Title 42 U.S.C. § 139 limits the liability of volunteers. The Court discerns that Plaintiff may have intended to cite to 42 U.S.C. § 1396a, which governs “state plans for medical assistance, ” referring to Medicaid. Title 42 U.S.C. § 1983 “creates a private cause of action to enforce other provisions of the federal Medicaid laws.” Harris v. Owens, 264 F.3d 1282, 1288 n.3 (10th Cir. 2001) (collecting cases); see also Fishman v. Daines, 743 F.Supp.2d 127, 132 (E.D.N.Y. 2010) (“42 U.S.C. § 1396a(a)(3) gives plaintiffs a right to a fair hearing that is enforceable through 42 U.S.C. § 1983.”).

         However, 42 U.S.C. § 1983 “provides a federal cause of action against any person who, acting under color of state law, deprives another of his federal rights.” Conn v. Gabbert, 526 U.S. 286, 290 (1999). “The purpose of § 1983 is to deter state actors from using the badge of their authority to deprive individuals of their federally guaranteed rights and to provide relief to victims if such deterrence fails.” Wyatt v. Cole, 504 U.S. 158, 161 (1992). “[T]he under-color-of-state-law element of § 1983 excludes from its reach merely private conduct, no matter how discriminatory or wrongful.” Am. Mfrs. Mut. Ins. Co. v. Sullivan, 526 U.S. 40, 50 (1999) (internal quotation marks omitted). Therefore, the only proper defendants in a § 1983 action are those who “‘represent [the State] in some capacity, whether they act in accordance with their authority or misuse it.'” NCAA v. Tarkanian, 488 U.S. 179, 191 (1988) (quotation omitted). There is no indication in this action that Defendants are state actors. Nor has Plaintiff specified which subsection in 42 U.S.C. § 1396, et seq., he contends is at issue. Thus, the Court recommends finding that Plaintiff's citation to “42 USC 139 State Plan for medical assistance” does not provide an adequate basis for subject matter jurisdiction.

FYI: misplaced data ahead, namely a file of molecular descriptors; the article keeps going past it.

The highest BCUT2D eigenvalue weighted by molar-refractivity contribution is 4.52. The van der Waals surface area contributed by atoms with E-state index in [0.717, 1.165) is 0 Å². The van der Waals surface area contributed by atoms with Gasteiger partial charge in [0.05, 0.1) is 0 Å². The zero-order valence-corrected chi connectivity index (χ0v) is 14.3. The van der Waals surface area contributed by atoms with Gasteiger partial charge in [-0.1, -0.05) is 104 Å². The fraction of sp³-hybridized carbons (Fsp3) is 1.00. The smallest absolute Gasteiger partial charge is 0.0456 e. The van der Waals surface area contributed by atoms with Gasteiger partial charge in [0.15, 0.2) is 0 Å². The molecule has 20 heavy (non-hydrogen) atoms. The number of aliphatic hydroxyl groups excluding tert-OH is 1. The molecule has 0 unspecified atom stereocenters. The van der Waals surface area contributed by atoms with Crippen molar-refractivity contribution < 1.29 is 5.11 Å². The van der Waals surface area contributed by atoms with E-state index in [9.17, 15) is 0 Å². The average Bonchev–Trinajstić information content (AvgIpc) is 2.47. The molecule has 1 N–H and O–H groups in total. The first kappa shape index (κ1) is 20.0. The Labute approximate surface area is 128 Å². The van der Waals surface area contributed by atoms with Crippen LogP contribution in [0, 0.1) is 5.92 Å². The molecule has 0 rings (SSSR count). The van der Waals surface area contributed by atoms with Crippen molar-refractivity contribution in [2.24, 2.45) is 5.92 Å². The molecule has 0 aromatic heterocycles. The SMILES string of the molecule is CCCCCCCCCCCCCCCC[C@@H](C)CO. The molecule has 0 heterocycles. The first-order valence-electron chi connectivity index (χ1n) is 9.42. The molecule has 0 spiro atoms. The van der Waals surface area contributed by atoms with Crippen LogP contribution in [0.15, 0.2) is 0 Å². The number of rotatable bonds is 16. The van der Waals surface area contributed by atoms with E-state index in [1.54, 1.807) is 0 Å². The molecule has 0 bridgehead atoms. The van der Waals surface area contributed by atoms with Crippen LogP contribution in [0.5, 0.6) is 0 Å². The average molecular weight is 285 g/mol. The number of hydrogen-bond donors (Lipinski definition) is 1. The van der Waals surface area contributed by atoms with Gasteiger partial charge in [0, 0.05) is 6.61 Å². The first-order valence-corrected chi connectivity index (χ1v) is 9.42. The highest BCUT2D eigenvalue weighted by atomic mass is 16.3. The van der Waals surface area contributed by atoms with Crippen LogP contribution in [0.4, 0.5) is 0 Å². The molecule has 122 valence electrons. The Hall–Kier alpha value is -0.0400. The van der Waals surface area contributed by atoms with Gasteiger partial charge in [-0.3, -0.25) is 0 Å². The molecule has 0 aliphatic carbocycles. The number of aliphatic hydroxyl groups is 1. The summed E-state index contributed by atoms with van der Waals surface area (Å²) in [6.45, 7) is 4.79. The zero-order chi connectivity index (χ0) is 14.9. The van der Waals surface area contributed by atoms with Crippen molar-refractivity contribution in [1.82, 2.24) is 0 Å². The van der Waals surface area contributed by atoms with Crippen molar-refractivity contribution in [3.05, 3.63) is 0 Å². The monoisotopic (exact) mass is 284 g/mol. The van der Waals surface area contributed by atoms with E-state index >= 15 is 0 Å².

Further, federal question jurisdiction under 28 U.S.C. § 1331 is not warranted because Plaintiff does not allege any conduct by a state actor occurring under color of law, nor does he assert any claims arising under the federal Constitution or other federal laws or treaties of the United States. Instead, Plaintiff complains of private conduct that implicates Colorado state law governing negligence and defamation. (See ECF No. 6 at 3 (“it appears Plaintiff may have a cause of action based on negligence, which is based on state law”)). Because Plaintiff does not assert any claims under federal question jurisdiction, he must satisfy the diversity jurisdiction statute, 28 U.S.C. § 1332, to maintain this action in federal court.

         A plaintiff properly invokes' 1332 jurisdiction when he or she presents a claim between parties of diverse citizenship that exceeds the required jurisdictional amount, currently $75, 000. See 28 U.S.C. § 1332(a); see also Arbaugh v. Y&H Corp., 546 U.S. 500, 513 (2006). To demonstrate federal jurisdiction pursuant to' 1332, allegations of diversity must be pleaded affirmatively. See Penteco Corp. Ltd. Partnership-1985A v. Union Gas Sys., Inc., 929 F.2d 1519, 1521 (10th Cir. 1991) (citations omitted); see also Fed. R. Civ. P. 8(a)(1) (pleading must contain "a short and plain statement of the grounds for the court's jurisdiction"). “Diversity jurisdiction requires complete diversity - no plaintiff may be a citizen of the same state as any defendant.” Grynberg v. Kinder Morgan Energy Partners, L.P., 805 F.3d 901, 905 (10th Cir. 2015).

         In Amended Complaint, Plaintiff alleges that he and Defendants are citizens of Colorado. (ECF No. 7 at 1). Thus, the allegations demonstrate that all parties are citizens of Colorado, which is insufficient to invoke this Court's diversity ...